[Canniseur: Racial and social inequities must be addressed as cannabis becomes more prevalent in our society. The war on drugs devastated many communities, and all based on racist trope. We, as united people, need to use our words, actions, and money to support societal change.]
We discuss some of the biggest challenges surrounding racial equity in the industry.
As the legal cannabis industry continues to evolve, activists and advocates around the country are working hard to ensure that the burgeoning industry is socially equitable.
It’s a struggle that unfolds along multiple intersecting lines, including race, gender, sexuality, class, and more. It’s also an important and increasingly urgent struggle.
As reported recently in Harvard Political Review, the “emerging cannabis market is abandoning the values of racial justice that in large part motivated those initial calls for legalization. White entrepreneurs are crowding out black and brown ones, with legislation in many parts of the country failing to provide for an inclusive, representative legal cannabis industry.”
According to that report, over 80 percent of legal marijuana companies are owned by white people. This trend both ignores and compounds the racially disparate harm caused by cannabis prohibition laws. Simply put, white folks are now making big money on weed, the exact same thing that landed–and continues to land—millions of black and brown people behind bars.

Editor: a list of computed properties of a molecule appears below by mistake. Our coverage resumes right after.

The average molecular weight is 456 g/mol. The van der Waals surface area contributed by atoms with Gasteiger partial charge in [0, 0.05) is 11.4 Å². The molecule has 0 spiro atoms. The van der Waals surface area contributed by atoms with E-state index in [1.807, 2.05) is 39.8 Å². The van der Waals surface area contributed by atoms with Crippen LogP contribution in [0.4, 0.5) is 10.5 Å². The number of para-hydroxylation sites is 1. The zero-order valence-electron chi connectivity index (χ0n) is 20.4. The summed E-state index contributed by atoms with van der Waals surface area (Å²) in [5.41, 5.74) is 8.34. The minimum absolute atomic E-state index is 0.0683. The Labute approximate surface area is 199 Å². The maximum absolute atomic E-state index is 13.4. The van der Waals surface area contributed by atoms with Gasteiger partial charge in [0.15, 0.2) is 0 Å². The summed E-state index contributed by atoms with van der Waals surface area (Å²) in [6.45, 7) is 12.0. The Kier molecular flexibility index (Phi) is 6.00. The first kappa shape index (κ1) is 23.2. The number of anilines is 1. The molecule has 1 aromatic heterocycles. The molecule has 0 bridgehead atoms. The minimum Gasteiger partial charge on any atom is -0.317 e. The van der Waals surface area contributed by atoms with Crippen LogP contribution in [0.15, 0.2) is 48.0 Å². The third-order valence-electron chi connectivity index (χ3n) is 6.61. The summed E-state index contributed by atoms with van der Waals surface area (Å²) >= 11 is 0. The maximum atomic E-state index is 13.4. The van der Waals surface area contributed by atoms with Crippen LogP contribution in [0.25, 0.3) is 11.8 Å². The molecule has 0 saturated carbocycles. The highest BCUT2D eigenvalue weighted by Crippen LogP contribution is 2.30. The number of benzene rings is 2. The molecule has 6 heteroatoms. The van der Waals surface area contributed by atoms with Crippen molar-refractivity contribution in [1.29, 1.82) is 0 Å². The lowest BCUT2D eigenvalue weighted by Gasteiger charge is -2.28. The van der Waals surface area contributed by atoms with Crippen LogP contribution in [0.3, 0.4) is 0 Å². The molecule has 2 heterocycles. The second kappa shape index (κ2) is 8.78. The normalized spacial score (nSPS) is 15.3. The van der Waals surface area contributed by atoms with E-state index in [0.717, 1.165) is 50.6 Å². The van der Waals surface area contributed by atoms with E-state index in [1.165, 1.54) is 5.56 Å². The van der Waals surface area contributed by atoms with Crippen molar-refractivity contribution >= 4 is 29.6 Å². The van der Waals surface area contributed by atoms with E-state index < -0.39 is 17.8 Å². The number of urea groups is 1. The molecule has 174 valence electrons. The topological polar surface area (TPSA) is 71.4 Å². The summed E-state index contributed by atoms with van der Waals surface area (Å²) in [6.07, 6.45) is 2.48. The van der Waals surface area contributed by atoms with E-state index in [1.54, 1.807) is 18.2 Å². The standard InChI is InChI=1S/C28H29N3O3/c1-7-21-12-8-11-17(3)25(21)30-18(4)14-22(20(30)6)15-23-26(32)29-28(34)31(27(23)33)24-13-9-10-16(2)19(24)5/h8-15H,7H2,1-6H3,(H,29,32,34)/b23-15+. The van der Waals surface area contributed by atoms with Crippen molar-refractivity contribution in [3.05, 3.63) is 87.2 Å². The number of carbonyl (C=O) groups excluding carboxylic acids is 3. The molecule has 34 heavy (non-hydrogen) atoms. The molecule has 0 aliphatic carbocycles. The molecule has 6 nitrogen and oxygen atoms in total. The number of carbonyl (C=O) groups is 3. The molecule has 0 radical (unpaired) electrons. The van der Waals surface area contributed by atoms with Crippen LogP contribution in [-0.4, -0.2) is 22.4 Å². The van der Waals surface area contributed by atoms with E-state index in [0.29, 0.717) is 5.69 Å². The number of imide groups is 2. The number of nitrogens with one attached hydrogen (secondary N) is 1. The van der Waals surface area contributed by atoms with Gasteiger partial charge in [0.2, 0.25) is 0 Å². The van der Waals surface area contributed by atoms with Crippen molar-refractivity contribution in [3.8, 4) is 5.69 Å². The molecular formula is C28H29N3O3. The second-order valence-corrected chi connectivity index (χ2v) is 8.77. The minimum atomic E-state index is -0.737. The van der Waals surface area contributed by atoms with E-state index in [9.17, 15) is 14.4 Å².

The Cannabis Cultural Association (CCA) is a New York City-based nonprofit organization working for racial equity in the cannabis industry. We recently caught up with Jake Plowden, Co-Founder and Deputy Director of CCA, to get some insight into the fight for racial equity in the marijuana industry.
High Times (HT): What are the primary mechanisms creating and driving inequity in the marijuana industry?
Jake Plowden (JP): The biggest mechanisms are access to capital, costly application fees, and the educational gap about the advancement of cannabis throughout the country. The selection process in states like California and Massachusetts, the vetting processes for equity applicants, still hasn’t been perfected.
HT: In your experience as an activist, what are the biggest barriers for people of color trying to enter the cannabis industry?
JP: Besides money, another large barrier is the cultural perceptions that come with being black in this space. The War on Dugs is still doing what it was created to do: spread misinformation, racial fear, and stigmatize perception into different communities. Black and brown communities were told for years that the “devil’s lettuce” would make us unproductive members of society.
The burden of being criminalized for cannabis is another barrier. The fact that Colorado banned the formerly incarcerated from entering the legal marijuana industry shows how legislators haven’t been going about this the right way.